Killamarsh scrapper Lee Connelly couldn’t find a way to improve his record against talented Joe Costello last night.
He was on the wrong end of a 39-37 points result at the Civic Hall, Wolverhampton.
Connelly, a car mechanic in Unstone near Dronfield, is a good benchmark for unbeaten prospects but did not have enough to get the verdict on the Frank Warren show.
He now moves on to compete for the Central Area super featherweight title on September 6, against Andy Townend at Doncaster Dome.
Connelly now has a won 3 (KO 0) + lost 7 (KO 1) + drawn 1 record.
* Southpaw Frankie Gavin was sent back to the drawing board as he was methodically bludgeoned to a split decision loss by classy European welterweight champion Leonard Bundu on the top of the bill.
The unbeaten Birmingham star looked out of his depth early on as Bundu’s vast experience and technical aptitude saw him a step ahead.
Gavin seemed to find his feet in the early middle rounds but was floored by a body shot in the sixth and despite showing huge heart and flashes of skill, never recovered en route to a first professional loss which could have been much wider.
Gavin, the only Briton to ever win a world amateur title, was making the step up having already established himself as the British and Commonwealth champion and in truth had his long-term sights set on world honours.
However, victory at the Civic Hall was far from a foregone conclusion for the 19-0 prospect (12KO wins).
Bundu, born in Sierra Leone but based in Italy, boasted a proud unbeaten record of 30 wins and two draws on his ledger coming in, and the 39-year-old’s tally of just 11 early wins did not do him justice.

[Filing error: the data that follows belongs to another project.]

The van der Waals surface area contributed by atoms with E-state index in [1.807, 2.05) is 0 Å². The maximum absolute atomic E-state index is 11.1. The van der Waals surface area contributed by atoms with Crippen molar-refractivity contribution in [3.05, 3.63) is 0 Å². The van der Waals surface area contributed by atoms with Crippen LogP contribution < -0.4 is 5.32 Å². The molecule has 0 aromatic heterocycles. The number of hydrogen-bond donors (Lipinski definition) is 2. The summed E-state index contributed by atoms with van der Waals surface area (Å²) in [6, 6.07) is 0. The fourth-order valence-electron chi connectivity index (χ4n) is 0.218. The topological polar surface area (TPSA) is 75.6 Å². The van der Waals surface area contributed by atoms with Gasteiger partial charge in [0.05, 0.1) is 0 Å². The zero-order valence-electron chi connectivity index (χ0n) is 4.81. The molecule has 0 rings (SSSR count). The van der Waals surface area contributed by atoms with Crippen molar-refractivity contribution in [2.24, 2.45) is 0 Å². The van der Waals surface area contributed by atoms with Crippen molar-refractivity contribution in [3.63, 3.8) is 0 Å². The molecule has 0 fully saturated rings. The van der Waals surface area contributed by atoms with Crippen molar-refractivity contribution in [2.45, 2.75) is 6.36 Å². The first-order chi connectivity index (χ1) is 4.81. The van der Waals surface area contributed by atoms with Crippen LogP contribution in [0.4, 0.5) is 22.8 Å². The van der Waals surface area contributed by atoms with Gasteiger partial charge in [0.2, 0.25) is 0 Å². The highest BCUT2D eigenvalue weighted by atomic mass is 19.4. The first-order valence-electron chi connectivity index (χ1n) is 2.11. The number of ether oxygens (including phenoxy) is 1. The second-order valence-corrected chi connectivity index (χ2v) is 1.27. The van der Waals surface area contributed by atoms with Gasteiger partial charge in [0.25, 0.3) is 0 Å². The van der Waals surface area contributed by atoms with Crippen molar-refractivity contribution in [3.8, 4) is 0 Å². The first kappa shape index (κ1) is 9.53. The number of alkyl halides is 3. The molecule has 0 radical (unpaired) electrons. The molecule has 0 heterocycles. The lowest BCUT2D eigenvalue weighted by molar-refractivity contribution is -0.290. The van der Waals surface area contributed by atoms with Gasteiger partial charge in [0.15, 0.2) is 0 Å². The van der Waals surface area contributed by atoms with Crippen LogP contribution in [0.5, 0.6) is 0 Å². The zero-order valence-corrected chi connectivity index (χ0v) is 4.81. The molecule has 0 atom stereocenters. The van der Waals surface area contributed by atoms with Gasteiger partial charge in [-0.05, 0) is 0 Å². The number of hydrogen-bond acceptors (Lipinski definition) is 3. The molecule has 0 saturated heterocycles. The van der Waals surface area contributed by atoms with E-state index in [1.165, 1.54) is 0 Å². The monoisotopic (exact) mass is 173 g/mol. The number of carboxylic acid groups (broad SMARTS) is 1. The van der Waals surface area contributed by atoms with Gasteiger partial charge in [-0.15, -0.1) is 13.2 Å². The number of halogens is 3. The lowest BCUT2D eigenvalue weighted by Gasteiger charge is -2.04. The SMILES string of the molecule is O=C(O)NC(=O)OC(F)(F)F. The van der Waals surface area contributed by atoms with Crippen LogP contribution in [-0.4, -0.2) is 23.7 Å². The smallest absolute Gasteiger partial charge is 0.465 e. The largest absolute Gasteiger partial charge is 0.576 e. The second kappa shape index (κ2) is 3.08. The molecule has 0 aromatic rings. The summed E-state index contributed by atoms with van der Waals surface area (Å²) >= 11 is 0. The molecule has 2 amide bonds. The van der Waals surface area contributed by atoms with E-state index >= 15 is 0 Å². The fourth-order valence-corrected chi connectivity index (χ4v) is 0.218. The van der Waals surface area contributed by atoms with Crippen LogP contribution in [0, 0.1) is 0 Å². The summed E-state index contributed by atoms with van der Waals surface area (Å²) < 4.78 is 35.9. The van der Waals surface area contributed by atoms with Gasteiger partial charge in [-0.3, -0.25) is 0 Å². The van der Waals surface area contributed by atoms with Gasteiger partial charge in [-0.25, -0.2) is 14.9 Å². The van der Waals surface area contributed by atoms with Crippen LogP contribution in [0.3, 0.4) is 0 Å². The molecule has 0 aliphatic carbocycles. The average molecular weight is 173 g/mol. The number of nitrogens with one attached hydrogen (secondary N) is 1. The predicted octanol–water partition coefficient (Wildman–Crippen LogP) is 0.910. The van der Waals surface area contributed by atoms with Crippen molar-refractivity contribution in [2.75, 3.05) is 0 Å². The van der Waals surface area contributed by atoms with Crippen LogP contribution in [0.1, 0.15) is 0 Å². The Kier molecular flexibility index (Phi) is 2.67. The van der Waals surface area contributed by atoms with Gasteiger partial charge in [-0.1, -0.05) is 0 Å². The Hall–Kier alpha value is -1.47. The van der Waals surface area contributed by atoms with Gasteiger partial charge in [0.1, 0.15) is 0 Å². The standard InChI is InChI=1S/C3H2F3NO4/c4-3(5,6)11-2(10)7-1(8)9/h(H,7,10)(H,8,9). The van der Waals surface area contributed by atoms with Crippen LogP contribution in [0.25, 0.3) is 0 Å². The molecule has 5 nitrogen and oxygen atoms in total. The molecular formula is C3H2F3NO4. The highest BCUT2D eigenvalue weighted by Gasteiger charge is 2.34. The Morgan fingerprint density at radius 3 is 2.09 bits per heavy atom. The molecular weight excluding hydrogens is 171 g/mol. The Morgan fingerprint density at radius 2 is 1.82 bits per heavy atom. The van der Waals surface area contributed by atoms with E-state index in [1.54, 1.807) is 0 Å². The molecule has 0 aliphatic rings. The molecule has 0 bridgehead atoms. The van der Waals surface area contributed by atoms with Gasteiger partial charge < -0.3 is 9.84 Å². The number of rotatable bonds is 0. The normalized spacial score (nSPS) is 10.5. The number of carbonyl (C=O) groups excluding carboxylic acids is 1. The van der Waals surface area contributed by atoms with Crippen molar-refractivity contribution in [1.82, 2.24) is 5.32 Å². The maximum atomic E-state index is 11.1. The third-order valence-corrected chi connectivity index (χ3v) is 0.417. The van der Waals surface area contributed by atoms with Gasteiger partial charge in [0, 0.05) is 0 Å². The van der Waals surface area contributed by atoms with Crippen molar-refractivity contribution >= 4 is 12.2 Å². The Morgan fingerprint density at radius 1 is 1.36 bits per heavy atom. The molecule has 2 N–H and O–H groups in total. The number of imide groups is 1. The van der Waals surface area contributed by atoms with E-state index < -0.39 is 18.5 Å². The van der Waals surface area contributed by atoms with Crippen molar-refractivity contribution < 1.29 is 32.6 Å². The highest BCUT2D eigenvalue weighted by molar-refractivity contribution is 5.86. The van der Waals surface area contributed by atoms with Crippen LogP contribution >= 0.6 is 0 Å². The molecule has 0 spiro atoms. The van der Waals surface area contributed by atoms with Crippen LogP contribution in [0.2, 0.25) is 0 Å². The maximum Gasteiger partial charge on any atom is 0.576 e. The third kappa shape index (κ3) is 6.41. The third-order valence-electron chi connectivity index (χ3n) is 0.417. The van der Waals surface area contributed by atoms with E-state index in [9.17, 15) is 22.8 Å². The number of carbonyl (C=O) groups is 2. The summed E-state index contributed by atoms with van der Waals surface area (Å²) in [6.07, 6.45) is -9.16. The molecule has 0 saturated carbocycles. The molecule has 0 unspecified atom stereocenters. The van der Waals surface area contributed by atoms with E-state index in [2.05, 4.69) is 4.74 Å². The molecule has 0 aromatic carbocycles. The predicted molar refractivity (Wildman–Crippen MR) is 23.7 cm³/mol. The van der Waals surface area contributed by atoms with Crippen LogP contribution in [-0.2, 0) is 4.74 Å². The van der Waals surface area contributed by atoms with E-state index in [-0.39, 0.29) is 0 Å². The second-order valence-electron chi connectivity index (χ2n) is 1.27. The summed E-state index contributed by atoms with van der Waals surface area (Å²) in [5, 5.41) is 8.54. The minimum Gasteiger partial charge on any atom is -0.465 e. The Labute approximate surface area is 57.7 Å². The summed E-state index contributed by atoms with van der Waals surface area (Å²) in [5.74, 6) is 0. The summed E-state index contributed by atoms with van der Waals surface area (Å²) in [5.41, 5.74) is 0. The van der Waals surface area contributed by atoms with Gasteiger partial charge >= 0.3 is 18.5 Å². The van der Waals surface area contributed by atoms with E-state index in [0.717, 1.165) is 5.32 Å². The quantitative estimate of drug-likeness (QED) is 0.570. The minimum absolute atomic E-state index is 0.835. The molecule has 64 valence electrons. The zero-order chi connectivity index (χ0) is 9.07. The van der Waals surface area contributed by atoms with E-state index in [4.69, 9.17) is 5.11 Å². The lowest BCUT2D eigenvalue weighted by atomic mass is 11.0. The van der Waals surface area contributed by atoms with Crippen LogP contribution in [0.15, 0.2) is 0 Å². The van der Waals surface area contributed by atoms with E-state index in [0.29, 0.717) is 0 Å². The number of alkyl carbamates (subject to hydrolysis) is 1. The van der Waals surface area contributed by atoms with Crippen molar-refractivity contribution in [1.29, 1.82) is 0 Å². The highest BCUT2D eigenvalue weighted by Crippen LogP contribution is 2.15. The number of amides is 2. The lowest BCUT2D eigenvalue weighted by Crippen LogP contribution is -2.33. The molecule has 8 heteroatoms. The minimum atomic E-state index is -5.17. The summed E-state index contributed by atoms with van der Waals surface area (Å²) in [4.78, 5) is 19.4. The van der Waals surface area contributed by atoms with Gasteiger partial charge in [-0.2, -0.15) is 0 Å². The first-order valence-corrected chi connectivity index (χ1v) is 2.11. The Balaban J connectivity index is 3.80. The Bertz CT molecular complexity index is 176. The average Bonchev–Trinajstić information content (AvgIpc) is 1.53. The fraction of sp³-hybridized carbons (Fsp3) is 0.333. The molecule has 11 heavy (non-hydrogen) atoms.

The Brummie lost the first three rounds as Bundu landed the more effective shots.
The local man was finding European waters deeper than he had anticipated but showed signs - albeit too fleetingly - that the task might not be beyond him.
The fourth was by far his best as he calmed himself down and kept his composure.
But he was down in the sixth from a crushing right to the body which saw him crumple to the canvas. He dug deep, however, to rise with the count at nine and see the bell.
Bundu sensed blood and waged war with Gavin, cut around one eye, under heavy fire but roared on by a partisan midlands crowd.
The end looked imminent but again Gavin survived. Belgian referee Daniel van der Wiele should arguably have stopped the fight as the onslaught went on but Gavin somehow survived into the ninth.
He may have even won the last three rounds - the last was perhaps his best - before scores of 114-113 by two judges, against 117-115 to Gavin by their colleague, ensured Bundu kept his crown and added Gavin’s Commonwealth belt.
“I’m gutted,” Gavin said.
“I thought I won it and even Bundu told me I’d won. I haven’t lost a fight in nine years as an amateur or pro so it’s hard to take.
“But hopefully he’ll vacate the belt and fight for a world title and I can rebuild and fight for the European again.”